Inactivity does not agree with former UConn star Morgan Tuck
If the former UConn star emerged from her rookie season with the WNBA's Connecticut Sun with a clean bill of health, she would have been playing in the WKBL in Korea (where her Sun teammate Jonquel Jones is the league's leading scorer and rebounder).
Instead, her days are spent doing daily rehabilitation sessions as she looks to return to the court after seeing her rookie year cut short due to yet another knee injury.
"It gets boring, because I am living by myself," Tuck said. "I will go do rehab and then I am at home. I am just kind of watching TV and trying to find something to do. At the same time, it is good. I have never had this much free time. I can go home if I want. I can go back to Illinois and visit people. I am going overseas tomorrow to visit a friend that is playing overseas. I get to visit Bre (Breanna Stewart) in China. It is good, because I don’t have something like I have to go to work and can’t do anything. It is really flexible. But at the same time it is boring, too."
Tuck's trip overseas will be a brief one because she actually does have some work to do. Work conflicts will keep former UConn point guard Deb Fiske from being the analyst on all the women's basketball game on the UConn Radio Network so Tuck will be filling in during three or four games beginning with the Dec. 11 game at Kansas State.
"I am excited to see how it goes," Tuck said. "I have never called a game before. I have tried to practice at home like watching it. I listen to people about what to say and how it kind of flows. I’m sure it will be a little rough, but I will get used to it.
"Honestly when I was in school, I never thought about going into any kind of broadcasting. My major was business management. I took a few communications classes, but not many. I think what got me interested was when I got to do the halftime report on ESPN. I got to do a few of those games and realized I really enjoyed it. This opportunity came up, so I took it."
There's a chance that Tuck could revisit this broadcasting thing in the future, well in the future.
"I think it is something I will pursue more once I am done playing, just because I am not going to pass up overseas to do it. I really want to go overseas. I think it is something where I want to kind of build up those opportunities and kind of show people if I am good or not. Then hopefully in the future I will get more of those opportunities."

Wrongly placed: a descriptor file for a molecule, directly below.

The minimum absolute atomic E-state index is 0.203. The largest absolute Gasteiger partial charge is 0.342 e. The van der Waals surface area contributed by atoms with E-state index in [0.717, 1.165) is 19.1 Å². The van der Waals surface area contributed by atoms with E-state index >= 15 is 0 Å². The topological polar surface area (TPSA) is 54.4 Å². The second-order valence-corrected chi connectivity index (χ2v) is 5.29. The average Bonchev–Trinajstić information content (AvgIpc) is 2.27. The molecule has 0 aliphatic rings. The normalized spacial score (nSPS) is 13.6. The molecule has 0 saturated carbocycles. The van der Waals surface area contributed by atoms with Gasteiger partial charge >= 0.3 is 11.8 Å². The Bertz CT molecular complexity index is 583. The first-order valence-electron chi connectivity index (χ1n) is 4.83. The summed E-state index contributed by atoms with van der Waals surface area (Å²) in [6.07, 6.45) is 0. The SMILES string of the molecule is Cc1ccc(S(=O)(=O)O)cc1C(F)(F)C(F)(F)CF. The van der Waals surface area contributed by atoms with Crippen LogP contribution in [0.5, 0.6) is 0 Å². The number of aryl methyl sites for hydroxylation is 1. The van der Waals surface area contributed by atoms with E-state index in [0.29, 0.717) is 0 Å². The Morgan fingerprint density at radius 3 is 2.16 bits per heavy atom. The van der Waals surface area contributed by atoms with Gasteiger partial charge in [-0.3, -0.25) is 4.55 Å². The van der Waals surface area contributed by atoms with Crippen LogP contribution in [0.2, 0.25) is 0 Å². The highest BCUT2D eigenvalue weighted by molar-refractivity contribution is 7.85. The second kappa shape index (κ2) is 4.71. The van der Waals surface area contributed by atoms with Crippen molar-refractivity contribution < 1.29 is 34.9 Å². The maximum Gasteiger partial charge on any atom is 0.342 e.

Tuck would love for ESPN to come calling again in the coming months.
"I hope so," Tuck said. "ESPN is kind of like the pinnacle of broadcasting for sports so I think you have to show you could do it. I honestly wouldn’t be real confident in myself going into to commentate an ESPN game right now, but hopefully as I keep doing it and do better at it, it will come up."
Tuck said she is expected to be fully recovered before the Sun begins training camp. That's a good thing because with the recent news that Chiney Ogwumike underwent surgery to repair a torn Achilles' tendon, Tuck's role could be increasing with the Sun in her second season.
"I feel good," Tuck said. "I don’t have any pain or anything. I just rehab every day pretty much.
"My plan is to be cleared where I still have time to work out before the season starts so I am not getting cleared right when training camp starts.”
Tuck has had plenty of experience recovering from knee surgery. Now she can actually compare the experiences.
"It is pretty similar to the last one I had," Tuck said. "This one honestly feels better. It actually feels good. That could be because the other one I played on it hurt for a long time before I got it fixed, but it feels really good. When it is just a normal day walking around, it doesn’t even feel like I had surgery. My left leg is still skinnier than my right so that is a little weird when I put pants on and stuff, but besides that it is feeling good. It is really similar to the last one I had.
"It was the exact same surgery so the rehab is pretty much the same, six weeks non-weight bearing and a slow process. The benefit though is that it wasn’t in the winter so there wasn’t any slipping or something like that. Honestly having the last one helped a lot, because I know exactly what to do. When I go to rehab is it not like someone has to watch over me and make sure I am doing it right, because I know what you have to do.”
Sun coach Curt Miller is hopeful that Tuck, fellow 2016 first-round pick Rachel Banham, former WNBA All-Star guard Allison Hightower and Jillian Alleyne, acquired in the trade that sent Kelsey Bone to Phoenix, will be healthy for the start of training camp/